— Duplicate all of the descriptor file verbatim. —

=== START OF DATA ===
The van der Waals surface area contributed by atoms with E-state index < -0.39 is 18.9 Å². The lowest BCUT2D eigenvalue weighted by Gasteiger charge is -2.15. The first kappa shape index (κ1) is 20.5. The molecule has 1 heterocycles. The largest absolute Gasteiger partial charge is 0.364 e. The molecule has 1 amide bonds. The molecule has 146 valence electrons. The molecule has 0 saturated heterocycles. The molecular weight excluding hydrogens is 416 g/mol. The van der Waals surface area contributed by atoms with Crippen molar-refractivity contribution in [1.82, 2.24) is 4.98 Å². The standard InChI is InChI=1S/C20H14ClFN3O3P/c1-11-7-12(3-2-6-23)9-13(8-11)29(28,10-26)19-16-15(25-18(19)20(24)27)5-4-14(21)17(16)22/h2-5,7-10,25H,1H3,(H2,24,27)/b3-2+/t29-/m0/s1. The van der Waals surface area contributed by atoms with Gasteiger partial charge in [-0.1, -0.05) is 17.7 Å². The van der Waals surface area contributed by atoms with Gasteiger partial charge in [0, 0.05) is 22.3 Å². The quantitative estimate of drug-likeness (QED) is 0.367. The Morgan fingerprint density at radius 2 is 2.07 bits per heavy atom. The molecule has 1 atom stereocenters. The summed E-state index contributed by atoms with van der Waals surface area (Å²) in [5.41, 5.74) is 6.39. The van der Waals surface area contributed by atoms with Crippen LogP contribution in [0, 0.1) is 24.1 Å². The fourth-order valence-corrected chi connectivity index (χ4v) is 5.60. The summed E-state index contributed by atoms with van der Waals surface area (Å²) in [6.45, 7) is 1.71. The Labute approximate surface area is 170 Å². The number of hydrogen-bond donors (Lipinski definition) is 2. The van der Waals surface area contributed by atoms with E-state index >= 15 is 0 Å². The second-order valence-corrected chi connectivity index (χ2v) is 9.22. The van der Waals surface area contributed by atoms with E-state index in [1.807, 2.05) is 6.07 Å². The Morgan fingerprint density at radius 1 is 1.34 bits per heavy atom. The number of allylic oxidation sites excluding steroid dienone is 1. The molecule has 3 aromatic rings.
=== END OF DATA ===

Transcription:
The van der Waals surface area contributed by atoms with E-state index < -0.39 is 18.9 Å². The lowest BCUT2D eigenvalue weighted by Gasteiger charge is -2.15. The first kappa shape index (κ1) is 20.5. The molecule has 1 heterocycles. The largest absolute Gasteiger partial charge is 0.364 e. The molecule has 1 amide bonds. The molecule has 146 valence electrons. The molecule has 0 saturated heterocycles. The molecular weight excluding hydrogens is 416 g/mol. The van der Waals surface area contributed by atoms with Crippen molar-refractivity contribution in [1.82, 2.24) is 4.98 Å². The standard InChI is InChI=1S/C20H14ClFN3O3P/c1-11-7-12(3-2-6-23)9-13(8-11)29(28,10-26)19-16-15(25-18(19)20(24)27)5-4-14(21)17(16)22/h2-5,7-10,25H,1H3,(H2,24,27)/b3-2+/t29-/m0/s1. The van der Waals surface area contributed by atoms with Gasteiger partial charge in [-0.1, -0.05) is 17.7 Å². The van der Waals surface area contributed by atoms with Gasteiger partial charge in [0, 0.05) is 22.3 Å². The quantitative estimate of drug-likeness (QED) is 0.367. The Morgan fingerprint density at radius 2 is 2.07 bits per heavy atom. The molecule has 1 atom stereocenters. The summed E-state index contributed by atoms with van der Waals surface area (Å²) in [5.41, 5.74) is 6.39. The van der Waals surface area contributed by atoms with Crippen LogP contribution in [0, 0.1) is 24.1 Å². The fourth-order valence-corrected chi connectivity index (χ4v) is 5.60. The summed E-state index contributed by atoms with van der Waals surface area (Å²) in [6.45, 7) is 1.71. The Labute approximate surface area is 170 Å². The number of hydrogen-bond donors (Lipinski definition) is 2. The van der Waals surface area contributed by atoms with E-state index >= 15 is 0 Å². The second-order valence-corrected chi connectivity index (χ2v) is 9.22. The van der Waals surface area contributed by atoms with E-state index in [1.807, 2.05) is 6.07 Å². The Morgan fingerprint density at radius 1 is 1.34 bits per heavy atom. The number of allylic oxidation sites excluding steroid dienone is 1. The molecule has 3 aromatic rings.